When you’re sitting inside Alex Katz’s studio, a spacious, light-filled fifth-floor loft on West Broadway, it’s easy to forget the bustling streets below.
What you might expect to read next is that the 84-year-old painter, whose bald pate and sinewy build lend him a monk-like aspect, who has lived and worked in this space since 1968, when Soho was an industrial slum—before the artists arrived, before the galleries moved in, and before retail forced them all out—leads an isolated life, toiling away at his canvases, far above the fray, immune to any sense of competition.
Recycle, reuse, conserve, go green, go organic—all the exhortations of today’s pop-environmentalism—have been anticipated by artists, as two current exhibitions prove.
1. SLEEPING 2. EATING 3. KEEPING WARM. As declarations of priority go, B. Wurtz’s handwritten list Three Important Things (1973) is disarmingly modest, and emblematic of his down-home style. While numerous artists have salvaged Read More
Soho Eckstein, South African artist William Kentridge’s self-portrait as beneficiary of white privilege, is feeling nostalgic for the clarity of a well-turned lie. Eckstein, as always, remains in Johannesburg, but Mr. Kentridge’s latest stop-motion animated portrait of him is playing at Marian Goodman Gallery in New York.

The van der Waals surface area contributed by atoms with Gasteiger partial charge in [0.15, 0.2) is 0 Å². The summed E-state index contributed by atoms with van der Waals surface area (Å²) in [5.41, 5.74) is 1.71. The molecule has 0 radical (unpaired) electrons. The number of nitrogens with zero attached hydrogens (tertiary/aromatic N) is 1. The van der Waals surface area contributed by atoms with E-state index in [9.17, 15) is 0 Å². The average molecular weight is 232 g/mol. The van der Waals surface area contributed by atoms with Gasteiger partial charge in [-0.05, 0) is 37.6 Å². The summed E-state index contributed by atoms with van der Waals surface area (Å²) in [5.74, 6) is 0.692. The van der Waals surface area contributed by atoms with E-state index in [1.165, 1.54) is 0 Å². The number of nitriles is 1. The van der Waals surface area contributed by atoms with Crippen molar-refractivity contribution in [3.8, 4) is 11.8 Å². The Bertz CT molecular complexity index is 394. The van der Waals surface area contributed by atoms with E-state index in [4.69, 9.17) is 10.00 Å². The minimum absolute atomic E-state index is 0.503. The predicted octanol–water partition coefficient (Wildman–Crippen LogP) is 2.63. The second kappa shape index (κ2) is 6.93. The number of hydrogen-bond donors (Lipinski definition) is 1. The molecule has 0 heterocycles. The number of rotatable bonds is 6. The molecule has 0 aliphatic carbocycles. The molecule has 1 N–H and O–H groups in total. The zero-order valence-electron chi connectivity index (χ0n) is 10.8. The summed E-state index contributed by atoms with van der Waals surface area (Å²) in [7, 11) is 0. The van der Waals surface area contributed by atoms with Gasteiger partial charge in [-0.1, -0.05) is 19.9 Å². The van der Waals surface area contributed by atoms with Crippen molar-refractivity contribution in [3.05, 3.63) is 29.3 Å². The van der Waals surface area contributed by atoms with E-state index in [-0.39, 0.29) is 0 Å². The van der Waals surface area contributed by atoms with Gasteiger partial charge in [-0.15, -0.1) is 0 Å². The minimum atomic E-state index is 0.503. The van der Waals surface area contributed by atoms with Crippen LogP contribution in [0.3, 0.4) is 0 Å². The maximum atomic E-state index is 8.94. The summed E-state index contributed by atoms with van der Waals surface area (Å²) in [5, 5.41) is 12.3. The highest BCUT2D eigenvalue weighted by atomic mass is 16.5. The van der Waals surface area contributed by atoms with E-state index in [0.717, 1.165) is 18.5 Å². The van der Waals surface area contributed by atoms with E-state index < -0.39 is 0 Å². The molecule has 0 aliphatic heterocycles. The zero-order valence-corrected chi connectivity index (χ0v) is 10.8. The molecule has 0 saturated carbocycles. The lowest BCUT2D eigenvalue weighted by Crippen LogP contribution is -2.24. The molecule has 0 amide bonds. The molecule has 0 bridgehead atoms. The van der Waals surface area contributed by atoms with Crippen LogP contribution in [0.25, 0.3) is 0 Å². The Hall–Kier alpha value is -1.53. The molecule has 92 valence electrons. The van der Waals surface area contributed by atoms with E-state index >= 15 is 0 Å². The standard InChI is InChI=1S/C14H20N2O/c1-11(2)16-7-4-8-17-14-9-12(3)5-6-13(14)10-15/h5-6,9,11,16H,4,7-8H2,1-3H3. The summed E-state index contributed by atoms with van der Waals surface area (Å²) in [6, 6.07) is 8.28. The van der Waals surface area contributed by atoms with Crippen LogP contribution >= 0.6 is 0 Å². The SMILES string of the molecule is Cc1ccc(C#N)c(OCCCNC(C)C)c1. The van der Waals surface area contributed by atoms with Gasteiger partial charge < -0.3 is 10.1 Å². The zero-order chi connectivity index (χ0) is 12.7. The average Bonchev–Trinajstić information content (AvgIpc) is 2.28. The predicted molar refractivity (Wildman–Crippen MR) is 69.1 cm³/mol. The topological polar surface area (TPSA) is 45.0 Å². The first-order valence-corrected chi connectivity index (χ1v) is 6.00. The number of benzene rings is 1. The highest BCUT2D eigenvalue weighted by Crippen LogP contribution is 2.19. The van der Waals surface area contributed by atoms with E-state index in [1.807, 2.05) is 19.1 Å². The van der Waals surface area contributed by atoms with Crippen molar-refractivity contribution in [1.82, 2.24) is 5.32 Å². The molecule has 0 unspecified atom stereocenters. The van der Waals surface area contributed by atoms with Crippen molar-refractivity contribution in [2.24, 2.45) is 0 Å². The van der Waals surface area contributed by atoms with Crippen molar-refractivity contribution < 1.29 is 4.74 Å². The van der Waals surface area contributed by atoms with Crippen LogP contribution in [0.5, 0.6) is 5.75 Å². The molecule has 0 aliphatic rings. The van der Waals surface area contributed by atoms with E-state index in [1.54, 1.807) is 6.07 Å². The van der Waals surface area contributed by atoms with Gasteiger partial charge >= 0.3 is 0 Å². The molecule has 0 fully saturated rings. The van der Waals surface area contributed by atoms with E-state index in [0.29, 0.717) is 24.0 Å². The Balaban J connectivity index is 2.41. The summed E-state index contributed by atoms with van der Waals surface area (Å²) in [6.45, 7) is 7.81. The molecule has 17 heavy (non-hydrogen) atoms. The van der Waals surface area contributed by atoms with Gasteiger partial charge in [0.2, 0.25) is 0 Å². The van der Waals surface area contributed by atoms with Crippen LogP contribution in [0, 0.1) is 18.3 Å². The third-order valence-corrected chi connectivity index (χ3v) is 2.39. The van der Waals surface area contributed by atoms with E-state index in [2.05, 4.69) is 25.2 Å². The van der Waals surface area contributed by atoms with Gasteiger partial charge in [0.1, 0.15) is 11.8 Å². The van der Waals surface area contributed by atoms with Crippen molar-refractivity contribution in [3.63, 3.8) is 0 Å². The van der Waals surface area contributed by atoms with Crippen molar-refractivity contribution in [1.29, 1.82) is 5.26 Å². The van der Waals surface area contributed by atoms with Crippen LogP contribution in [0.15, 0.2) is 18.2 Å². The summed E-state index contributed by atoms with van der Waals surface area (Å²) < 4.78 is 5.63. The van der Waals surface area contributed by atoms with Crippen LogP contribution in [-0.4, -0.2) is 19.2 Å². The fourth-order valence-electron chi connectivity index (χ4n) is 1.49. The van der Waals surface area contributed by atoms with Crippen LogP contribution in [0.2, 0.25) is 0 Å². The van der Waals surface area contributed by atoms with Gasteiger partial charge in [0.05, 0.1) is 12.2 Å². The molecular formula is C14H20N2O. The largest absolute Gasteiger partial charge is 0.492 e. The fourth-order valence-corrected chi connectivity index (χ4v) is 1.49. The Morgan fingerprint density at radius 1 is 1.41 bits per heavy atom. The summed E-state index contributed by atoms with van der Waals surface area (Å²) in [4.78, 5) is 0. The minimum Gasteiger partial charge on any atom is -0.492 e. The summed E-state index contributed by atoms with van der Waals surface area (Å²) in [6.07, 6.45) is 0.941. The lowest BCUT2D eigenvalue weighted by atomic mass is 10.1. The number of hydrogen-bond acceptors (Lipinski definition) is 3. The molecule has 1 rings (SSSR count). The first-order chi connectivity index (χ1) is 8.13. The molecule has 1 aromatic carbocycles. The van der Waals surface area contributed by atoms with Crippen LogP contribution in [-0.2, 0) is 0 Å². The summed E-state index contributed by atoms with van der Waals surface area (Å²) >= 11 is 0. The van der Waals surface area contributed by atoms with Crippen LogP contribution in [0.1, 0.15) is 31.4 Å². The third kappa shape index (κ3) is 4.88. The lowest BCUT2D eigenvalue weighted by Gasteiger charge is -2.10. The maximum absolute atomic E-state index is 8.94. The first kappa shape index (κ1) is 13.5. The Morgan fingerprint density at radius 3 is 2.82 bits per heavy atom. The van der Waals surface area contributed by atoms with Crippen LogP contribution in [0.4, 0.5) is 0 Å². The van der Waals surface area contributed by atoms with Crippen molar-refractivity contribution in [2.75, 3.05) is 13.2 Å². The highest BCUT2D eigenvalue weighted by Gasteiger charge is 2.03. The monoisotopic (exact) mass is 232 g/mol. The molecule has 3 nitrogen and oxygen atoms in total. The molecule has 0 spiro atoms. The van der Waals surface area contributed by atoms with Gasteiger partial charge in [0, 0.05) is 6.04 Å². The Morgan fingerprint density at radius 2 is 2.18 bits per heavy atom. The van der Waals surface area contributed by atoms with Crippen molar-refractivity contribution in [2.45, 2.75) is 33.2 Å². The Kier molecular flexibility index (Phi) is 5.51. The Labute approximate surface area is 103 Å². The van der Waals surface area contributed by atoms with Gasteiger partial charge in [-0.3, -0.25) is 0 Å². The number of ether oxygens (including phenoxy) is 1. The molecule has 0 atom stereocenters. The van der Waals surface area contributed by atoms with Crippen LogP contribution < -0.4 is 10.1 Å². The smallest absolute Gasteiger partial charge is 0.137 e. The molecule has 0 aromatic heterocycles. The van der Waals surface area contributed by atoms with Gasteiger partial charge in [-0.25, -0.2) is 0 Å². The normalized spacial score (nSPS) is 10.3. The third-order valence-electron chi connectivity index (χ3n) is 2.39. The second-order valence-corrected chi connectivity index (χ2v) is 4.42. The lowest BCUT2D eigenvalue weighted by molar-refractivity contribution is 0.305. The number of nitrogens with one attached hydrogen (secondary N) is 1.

Onto the film’s title, “Other Faces,” fall two Read More
On a brisk but sunny Saturday afternoon, Gavin Brown’s art gallery seemed the only hub of activity on the quiet, semi-industrial and more-or-less deserted Greenwich Street on the far West Side of Lower Manhattan. Despite Chelsea-esque white walls, poured concrete floors and two gallerinas up front, the space had its own offbeat character—from its relatively Read More
At the Election Night party at Gavin Brown‘s Enterprise gallery, on Greenwich and Leroy streets in the West Village, balloons are attached to the ceiling. If Barack Obama wins tonight, they’ll be released onto the floor. If he loses, they’ll be left to slowly deflate.
Mr. Brown is British and can’t vote here. Still, he Read More
In the current issue of New York, art critic Jerry Saltz reviews the new Urs Fischer exhibit at Gavin Brown‘s gallery in Greenwich Village.
The installation is described as "[a] 38-foot-by-30-foot crater, eight feet deep," which "extends almost to the walls of the gallery, surrounded by a fourteen-inch ledge of concrete floor." Read More
Forty-year-old art dealer Kenny Schachter took in the Spartan splendor of his new Greenwich Village art gallery and smiled an infectious smile. Uptown in Chelsea, and on the East Side, things were looking grim. From Mr. Schachter’s perspective, the mood reminded him of the early 90′s, when scores of galleries went bankrupt and hundreds of Read More